US 1435659 A
Description (OCR text may contain errors)
F. T. ROBERTS.
METHOD OF AND APPARATUS FOR MAKING SHEET RUBBER.
APPLICATION FILED 056.29.1919.
1,4135fi59 A Patented Nov. M, 1922..
8 SHEETSSHEET l.
F. T. ROBERTS.
METHOD OF AND APPARATUS FOR MAKING SHEET RUBBER. APPLICATION HLED DEC.29, 1919.
1 4%35,659 Pmmm NW, M, 11922.
3 SHEETSSHEE1 2'.
W////////////////////////////////fi M] Vf/V TOR F. T. ROBERTS.
METHOD OF AND APPARATUS FOR MAKING SHEET RUBBER.
APPLICATION FILED DEC-29,1919.
Patented Nov 14, 1922 3 SHEETSSHEET 3.
Patented Nov. 14, 11922.
UNITE T Lessee PATENT @FFHCE.
FRED THOMAS ROBERTS, F CLEVELAND, OHIO, ASQIGNOR TO IPARAMOUNT RUBBER CONSOLIDATED, INCL, OF PHILADELPHIA, PENNSYLVANIA, A CORPORATION OF DELAWARE.
Application filed December 29, 1919. Serial No. 848,097.
To all whom it may concern:
, Be it known that I, FRED THOMAS Ron- ERTS a citizen of the United States residing at 'dleveland, in the county of (luyahoga and State of Ohio, have invented a certain new and useful Improvement in Methods of and Apparatus for Making Sheet Rubber, of which the following is a full, clear, and exact description, reference being had to the accompanying drawings.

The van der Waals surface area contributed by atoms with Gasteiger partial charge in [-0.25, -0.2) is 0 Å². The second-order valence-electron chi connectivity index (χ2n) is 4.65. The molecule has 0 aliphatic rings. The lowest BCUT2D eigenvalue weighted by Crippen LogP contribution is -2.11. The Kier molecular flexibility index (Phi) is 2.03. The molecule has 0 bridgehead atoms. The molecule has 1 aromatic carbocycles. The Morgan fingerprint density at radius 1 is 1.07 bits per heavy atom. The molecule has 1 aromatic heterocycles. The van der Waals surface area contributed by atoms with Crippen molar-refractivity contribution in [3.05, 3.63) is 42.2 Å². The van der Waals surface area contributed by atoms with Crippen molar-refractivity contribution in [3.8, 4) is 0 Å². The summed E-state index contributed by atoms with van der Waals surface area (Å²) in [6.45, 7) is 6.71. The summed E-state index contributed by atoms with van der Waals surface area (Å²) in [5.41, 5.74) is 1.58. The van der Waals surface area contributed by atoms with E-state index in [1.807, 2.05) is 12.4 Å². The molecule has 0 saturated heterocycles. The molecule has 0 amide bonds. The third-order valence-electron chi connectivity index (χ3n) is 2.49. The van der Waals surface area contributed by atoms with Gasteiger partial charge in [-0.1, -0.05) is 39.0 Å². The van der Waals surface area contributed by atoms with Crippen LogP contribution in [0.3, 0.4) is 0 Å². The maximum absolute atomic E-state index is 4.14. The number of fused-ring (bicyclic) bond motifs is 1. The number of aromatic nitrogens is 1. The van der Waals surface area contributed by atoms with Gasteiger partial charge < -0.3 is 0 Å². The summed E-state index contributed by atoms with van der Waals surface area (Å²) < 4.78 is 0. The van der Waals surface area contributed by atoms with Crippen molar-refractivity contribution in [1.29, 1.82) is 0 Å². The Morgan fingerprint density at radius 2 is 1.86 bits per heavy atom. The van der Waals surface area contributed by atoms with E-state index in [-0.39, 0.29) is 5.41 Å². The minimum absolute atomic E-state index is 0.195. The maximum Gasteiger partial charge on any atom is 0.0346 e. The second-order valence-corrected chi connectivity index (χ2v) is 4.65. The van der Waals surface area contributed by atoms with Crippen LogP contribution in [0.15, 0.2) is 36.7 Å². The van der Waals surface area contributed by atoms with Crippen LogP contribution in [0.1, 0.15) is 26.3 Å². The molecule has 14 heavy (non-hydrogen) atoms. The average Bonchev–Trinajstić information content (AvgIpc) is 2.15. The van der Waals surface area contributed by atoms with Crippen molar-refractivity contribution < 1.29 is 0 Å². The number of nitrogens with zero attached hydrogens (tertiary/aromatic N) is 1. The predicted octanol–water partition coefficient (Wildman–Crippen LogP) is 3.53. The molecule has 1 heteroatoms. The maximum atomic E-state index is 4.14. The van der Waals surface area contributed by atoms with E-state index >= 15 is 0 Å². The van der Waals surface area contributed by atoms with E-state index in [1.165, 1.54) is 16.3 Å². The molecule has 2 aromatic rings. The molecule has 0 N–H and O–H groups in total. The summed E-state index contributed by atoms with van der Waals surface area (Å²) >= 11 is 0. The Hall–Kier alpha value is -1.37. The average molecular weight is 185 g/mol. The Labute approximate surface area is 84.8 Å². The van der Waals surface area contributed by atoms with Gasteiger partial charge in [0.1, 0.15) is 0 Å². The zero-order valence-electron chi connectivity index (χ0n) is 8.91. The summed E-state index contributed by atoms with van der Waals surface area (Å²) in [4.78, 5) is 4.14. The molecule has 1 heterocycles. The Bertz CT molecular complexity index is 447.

-The object of this invention is to provide for the cheap and rapid manufacture of sheet rubber.
In performing such operation I place raw rubber stock' in a tubing machine and force it out in the form of a continuous rubber tube, and as this tube emerges from the tubing machine I slit it longitudinally at one or more places to provide one or more flat sheets, the total width of which is equal to the circumference of the tube. Each fiat sheet is caused to lie on a strip of canvas and is rolled up with the canvas, the canvas thus separating the layers of raw rubber.